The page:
Saturday, July 17, 2021
Monday, July 12, 2021
Most philosophers have at least a vague awareness of this. For instance, they know from standard textbooks that traditional and modern logic differ in their interpretation of categorical propositions, the repercussions this has for their understanding of the square of opposition, and so forth. They know that there has been much debate in contemporary philosophy over the status of modal logic, not to mention even more exotic systems like quantum logic. They may be at least dimly aware that systems of logic were developed in the history of Indian philosophy that differ from those familiar to Western thinkers. And so on.
Tuesday, July 6, 2021
Friday, July 2, 2021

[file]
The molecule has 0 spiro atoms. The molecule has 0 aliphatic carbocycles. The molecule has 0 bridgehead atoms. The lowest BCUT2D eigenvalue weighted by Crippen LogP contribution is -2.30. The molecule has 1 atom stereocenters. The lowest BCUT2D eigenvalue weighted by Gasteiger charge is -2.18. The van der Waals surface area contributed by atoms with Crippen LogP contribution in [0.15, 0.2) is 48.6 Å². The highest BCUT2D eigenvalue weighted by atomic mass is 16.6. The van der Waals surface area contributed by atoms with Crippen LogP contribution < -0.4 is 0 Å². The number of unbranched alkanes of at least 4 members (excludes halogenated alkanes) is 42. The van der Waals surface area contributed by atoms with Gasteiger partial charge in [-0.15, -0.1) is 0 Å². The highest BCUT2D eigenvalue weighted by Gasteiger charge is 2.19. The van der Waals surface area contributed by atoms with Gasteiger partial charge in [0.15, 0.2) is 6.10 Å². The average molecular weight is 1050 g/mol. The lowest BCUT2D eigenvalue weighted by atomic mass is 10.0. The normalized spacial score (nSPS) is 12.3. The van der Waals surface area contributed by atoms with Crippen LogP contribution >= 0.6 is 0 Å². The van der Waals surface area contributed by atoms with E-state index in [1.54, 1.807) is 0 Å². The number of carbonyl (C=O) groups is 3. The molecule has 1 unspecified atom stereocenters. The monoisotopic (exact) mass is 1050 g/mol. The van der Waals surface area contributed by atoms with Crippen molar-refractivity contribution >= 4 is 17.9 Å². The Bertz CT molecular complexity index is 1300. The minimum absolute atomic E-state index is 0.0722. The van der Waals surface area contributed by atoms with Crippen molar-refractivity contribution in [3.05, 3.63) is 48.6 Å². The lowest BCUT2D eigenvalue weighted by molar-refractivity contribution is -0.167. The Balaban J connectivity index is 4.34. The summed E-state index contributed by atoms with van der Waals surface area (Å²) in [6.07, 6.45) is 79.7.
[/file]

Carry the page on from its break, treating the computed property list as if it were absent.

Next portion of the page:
Saturday, June 26, 2021
Anna Krylov Nautilus on the sometimes contradictory scientific literature. , in the Journal of Physical Chemistry.
At Rolling Stone, hear David Crosby sing Donald Fagen’s new song “Rodriguez for a Night.”
The Spectator on a new biography of Kurt Gödel.
At the Claremont Review of Books, Joseph M. Bessette on Barack Obama’s latest memoir.
Monday, June 21, 2021
Wednesday, June 16, 2021
For a larger sample of Williamson’s work , you might check out his A new book, , offers a pleasing overview of the cartoonist’s career, with a great many pages of original art reproduced on large pages in black and white so that the details of Williamson’s pen and ink work are all visible. for EC’s Weird Science-Fantasy; the amusing from Warren’s Creepy magazine; his for Marvel Comics; and from Pacific Comics’ Alien Worlds.
For anyone interested in other translations of my books: The Last Superstition has been translated into Portuguese, French, and German. Philosophy of Mind is available in German. A book of some of my essays is available in Romanian.
Saturday, June 12, 2021